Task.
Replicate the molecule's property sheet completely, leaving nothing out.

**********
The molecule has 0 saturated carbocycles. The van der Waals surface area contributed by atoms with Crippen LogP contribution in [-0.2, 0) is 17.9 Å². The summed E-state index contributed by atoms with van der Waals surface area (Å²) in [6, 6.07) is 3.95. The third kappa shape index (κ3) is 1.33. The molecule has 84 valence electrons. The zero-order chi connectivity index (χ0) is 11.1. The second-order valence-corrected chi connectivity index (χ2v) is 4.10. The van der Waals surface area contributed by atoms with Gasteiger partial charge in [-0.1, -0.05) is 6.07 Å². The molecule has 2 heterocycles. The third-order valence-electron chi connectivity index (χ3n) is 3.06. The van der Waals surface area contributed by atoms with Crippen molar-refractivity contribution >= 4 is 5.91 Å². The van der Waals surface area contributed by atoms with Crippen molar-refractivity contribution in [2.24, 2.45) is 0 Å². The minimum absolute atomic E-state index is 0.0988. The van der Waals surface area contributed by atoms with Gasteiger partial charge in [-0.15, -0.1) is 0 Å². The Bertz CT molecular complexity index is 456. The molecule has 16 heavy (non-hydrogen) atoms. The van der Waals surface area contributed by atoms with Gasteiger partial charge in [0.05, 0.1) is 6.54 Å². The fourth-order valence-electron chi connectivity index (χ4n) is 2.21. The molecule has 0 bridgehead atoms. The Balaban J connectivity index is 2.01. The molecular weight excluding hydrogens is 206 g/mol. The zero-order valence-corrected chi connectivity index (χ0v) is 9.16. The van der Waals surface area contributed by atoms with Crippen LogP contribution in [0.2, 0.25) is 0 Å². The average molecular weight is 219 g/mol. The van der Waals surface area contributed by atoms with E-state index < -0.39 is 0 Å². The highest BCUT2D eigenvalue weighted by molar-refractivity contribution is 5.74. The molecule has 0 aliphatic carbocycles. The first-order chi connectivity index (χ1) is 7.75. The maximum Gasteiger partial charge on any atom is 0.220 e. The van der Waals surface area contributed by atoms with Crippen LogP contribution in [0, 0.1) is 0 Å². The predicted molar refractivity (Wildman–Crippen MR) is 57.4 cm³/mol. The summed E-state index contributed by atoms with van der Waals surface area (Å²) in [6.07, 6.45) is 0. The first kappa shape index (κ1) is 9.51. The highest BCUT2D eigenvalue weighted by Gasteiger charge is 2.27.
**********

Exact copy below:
The molecule has 0 saturated carbocycles. The van der Waals surface area contributed by atoms with Crippen LogP contribution in [-0.2, 0) is 17.9 Å². The summed E-state index contributed by atoms with van der Waals surface area (Å²) in [6, 6.07) is 3.95. The third kappa shape index (κ3) is 1.33. The molecule has 84 valence electrons. The zero-order chi connectivity index (χ0) is 11.1. The second-order valence-corrected chi connectivity index (χ2v) is 4.10. The van der Waals surface area contributed by atoms with Gasteiger partial charge in [-0.1, -0.05) is 6.07 Å². The molecule has 2 heterocycles. The third-order valence-electron chi connectivity index (χ3n) is 3.06. The van der Waals surface area contributed by atoms with Crippen molar-refractivity contribution >= 4 is 5.91 Å². The van der Waals surface area contributed by atoms with Crippen molar-refractivity contribution in [2.24, 2.45) is 0 Å². The minimum absolute atomic E-state index is 0.0988. The van der Waals surface area contributed by atoms with Gasteiger partial charge in [-0.15, -0.1) is 0 Å². The Bertz CT molecular complexity index is 456. The molecule has 16 heavy (non-hydrogen) atoms. The van der Waals surface area contributed by atoms with Gasteiger partial charge in [0.05, 0.1) is 6.54 Å². The fourth-order valence-electron chi connectivity index (χ4n) is 2.21. The molecule has 0 bridgehead atoms. The Balaban J connectivity index is 2.01. The molecular weight excluding hydrogens is 206 g/mol. The zero-order valence-corrected chi connectivity index (χ0v) is 9.16. The van der Waals surface area contributed by atoms with Crippen LogP contribution in [0.2, 0.25) is 0 Å². The average molecular weight is 219 g/mol. The van der Waals surface area contributed by atoms with E-state index < -0.39 is 0 Å². The highest BCUT2D eigenvalue weighted by molar-refractivity contribution is 5.74. The molecule has 0 aliphatic carbocycles. The first-order chi connectivity index (χ1) is 7.75. The maximum Gasteiger partial charge on any atom is 0.220 e. The van der Waals surface area contributed by atoms with Crippen LogP contribution in [0, 0.1) is 0 Å². The predicted molar refractivity (Wildman–Crippen MR) is 57.4 cm³/mol. The summed E-state index contributed by atoms with van der Waals surface area (Å²) in [6.07, 6.45) is 0. The first kappa shape index (κ1) is 9.51. The highest BCUT2D eigenvalue weighted by Gasteiger charge is 2.27.